Oddly enough, this led me, and I think my brother as well, to set ourselves apart from other immigrant Korean kids. A lot of them tended to run in groups, they would all fall in line and they all seemed to like the same music and all dress the same way and to me it was just such a joke.  I couldn’t muster up the enthusiasm to pretend that I liked H.O.T. and S.E.S. and dye my fucking hair red and all that shit that was happening in the late 90s/early 00s. Most of these kids obviously end up fine, because they know there’s so much at stake to have your parents abandon their old lives just so you can have better opportunities. Most of these immigrant kids end up having pretty healthy interests and friendship circles, they join church groups or sports teams bands or, I don’t know, knitting groups. My brother and I fall into that category, but at the same time I think it was very necessary for us to set ourselves apart from other Korean-American kids because we thought that, even though most of these kids are good and not in violent gangs, there was still a group mentality that was stifling to me.

When you’re 12… It’s not even a strictly immigrant kid life narrative, though the immigration situation played a major part in my life story. But at 12, you just want to find a reliable group of friends and you’re looking to define who you are because if you don’t know who you are and what your interests are how are you gonna find friends who connect at your level and blah blah blah. A lot of times you’re not sure of who you are anymore so you wonder where you should turn. So sometimes the whole idealized concept of a gang, of protection and loyalty, can look real fucking alluring. I can see how shit can go really wrong in a kid’s life.

What am I trying to say? This is all so muddled, I’m sorry. Well, reading the Racialicious post, all I could think was, “Damn… I’m really lucky.” I doubt I might have ended up in a rough position like Davina Wan, but who knows if, at a particularly low point, I would have resigned myself to make a decision as drastic as joining a gang. I see how lucky I was, to have a stable home life with overworked but vigilant parents who really made me into a priority in their lives. I’m just acknowledging that I’m really grateful to my parents, that for every times I’ve bitched about them being overprotective, there’s way more times that I’ve felt thankful that they care about my safety and health and that they love me (unconditionally!). That’s a privilege that sadly not everyone gets, and I’m aware of that. C’est tout.

Oh wait, actually–I wrote all these words without even having seen the short.  So obviously this is way less a commentary on the film or on Davina Wan’s life, and more about myself.  I do want to see it on a big screen, it’s the sort of life narrative that you don’t hear about enough…


Who’s Watching?

Last year I heard about Antonio Campos’s Afterschool and I thought it sounded lame.  Like why would I care about angsty privileged teenagers desensitized by the technology that surrounds them blah blah blah.  But now it’s in a theatrical run and the reviews are out, there’s been plenty of press… and they’ve been pretty damn positive.  So it seriously caught my attention.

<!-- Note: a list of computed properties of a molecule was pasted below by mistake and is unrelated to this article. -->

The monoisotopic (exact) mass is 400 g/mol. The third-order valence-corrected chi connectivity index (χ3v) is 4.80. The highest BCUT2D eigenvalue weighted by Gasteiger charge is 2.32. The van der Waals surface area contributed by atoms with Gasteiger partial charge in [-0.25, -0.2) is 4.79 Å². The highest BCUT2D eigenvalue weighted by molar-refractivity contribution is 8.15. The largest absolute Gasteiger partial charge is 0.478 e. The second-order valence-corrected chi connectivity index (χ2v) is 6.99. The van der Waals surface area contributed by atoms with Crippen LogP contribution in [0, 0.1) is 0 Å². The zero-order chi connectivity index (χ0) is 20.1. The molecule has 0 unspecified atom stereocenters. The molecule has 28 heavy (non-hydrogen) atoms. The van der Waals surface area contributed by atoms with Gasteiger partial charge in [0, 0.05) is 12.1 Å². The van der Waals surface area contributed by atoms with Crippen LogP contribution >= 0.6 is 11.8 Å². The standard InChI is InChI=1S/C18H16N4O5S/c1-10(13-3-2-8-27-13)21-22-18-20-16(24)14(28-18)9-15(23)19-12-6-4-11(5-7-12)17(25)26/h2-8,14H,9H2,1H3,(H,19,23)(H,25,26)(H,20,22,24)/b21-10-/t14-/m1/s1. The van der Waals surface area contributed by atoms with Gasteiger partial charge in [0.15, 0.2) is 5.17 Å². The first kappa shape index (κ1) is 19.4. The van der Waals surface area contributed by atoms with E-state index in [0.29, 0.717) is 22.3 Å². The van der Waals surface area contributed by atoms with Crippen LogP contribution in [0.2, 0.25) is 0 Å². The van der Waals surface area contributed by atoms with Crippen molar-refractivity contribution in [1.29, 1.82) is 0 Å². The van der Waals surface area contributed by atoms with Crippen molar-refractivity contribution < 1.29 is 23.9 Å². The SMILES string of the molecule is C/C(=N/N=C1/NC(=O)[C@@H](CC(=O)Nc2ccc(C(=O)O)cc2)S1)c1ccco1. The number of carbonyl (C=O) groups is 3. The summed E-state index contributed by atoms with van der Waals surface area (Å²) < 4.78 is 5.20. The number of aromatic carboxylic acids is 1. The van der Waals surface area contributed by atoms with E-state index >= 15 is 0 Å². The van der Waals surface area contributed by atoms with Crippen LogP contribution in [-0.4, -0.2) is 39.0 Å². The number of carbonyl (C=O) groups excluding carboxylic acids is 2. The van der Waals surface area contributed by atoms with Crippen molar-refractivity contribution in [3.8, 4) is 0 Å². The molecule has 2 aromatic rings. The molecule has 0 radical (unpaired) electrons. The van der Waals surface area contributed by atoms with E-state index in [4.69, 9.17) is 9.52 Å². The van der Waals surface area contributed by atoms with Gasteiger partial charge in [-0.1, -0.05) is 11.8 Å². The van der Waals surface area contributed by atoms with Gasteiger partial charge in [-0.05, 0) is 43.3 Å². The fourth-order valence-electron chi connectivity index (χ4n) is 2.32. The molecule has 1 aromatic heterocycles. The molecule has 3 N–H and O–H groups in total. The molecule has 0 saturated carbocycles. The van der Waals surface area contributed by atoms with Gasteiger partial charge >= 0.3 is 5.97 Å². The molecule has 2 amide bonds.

Impulsively, I went to the movie theater after work and bought myself a ticket even though I have a test tomorrow.  It was my first time at Cinema Village.  Can you imagine?  I passed by the theater almost every week for four years (the school newspaper offices were across the street) and as much as I love movies I never fucking went in!  I was also very curious by this Vulture post about Antonio Campos, which mentioned that he’d be willing to meet with audience members for coffee if they couldn’t make it to a screening with a Q&A.  I just wasn’t sure if it was for real, but I can confirm that it’s actually true.  Not sure if anyone has tried it out though.  I’m gonna call him tomorrow and see if I can talk to him about the movie.

The movie was really good and I’m pretty sure I liked it, too.  Maybe.  I mean there were definitely uncomfortable scenes, like this one sequence where this kid talks shit about another kid’s sister and it’s just long and lewd and you’re just like, “Please, just put a bar of soap in this kid’s mouth so he’ll shut the fuck up” and all the other kids sitting around the lunch table are like trying to ignore the filthy kid and…  I don’t know, I was just squirming.

The subject of the movie and the way it’s handled is pretty heavy, too.  But I never felt bored, I was always wondering what was going to happen next.  And there were a couple of familiar faces–Rosemarie DeWitt, who barely shows her face, and Michael Stuhlbarg, whose Hamlet did nothing for me at Shakespeare in the Park last year so it was pretty awesome to see that he’s actually a good actor when not doing drastically “interesting” interpretations of Shakespeare.  (Wow, that last sentence makes me sound like a bitch…  Sorry dude!  Congrats on the Coen Bros. movie!)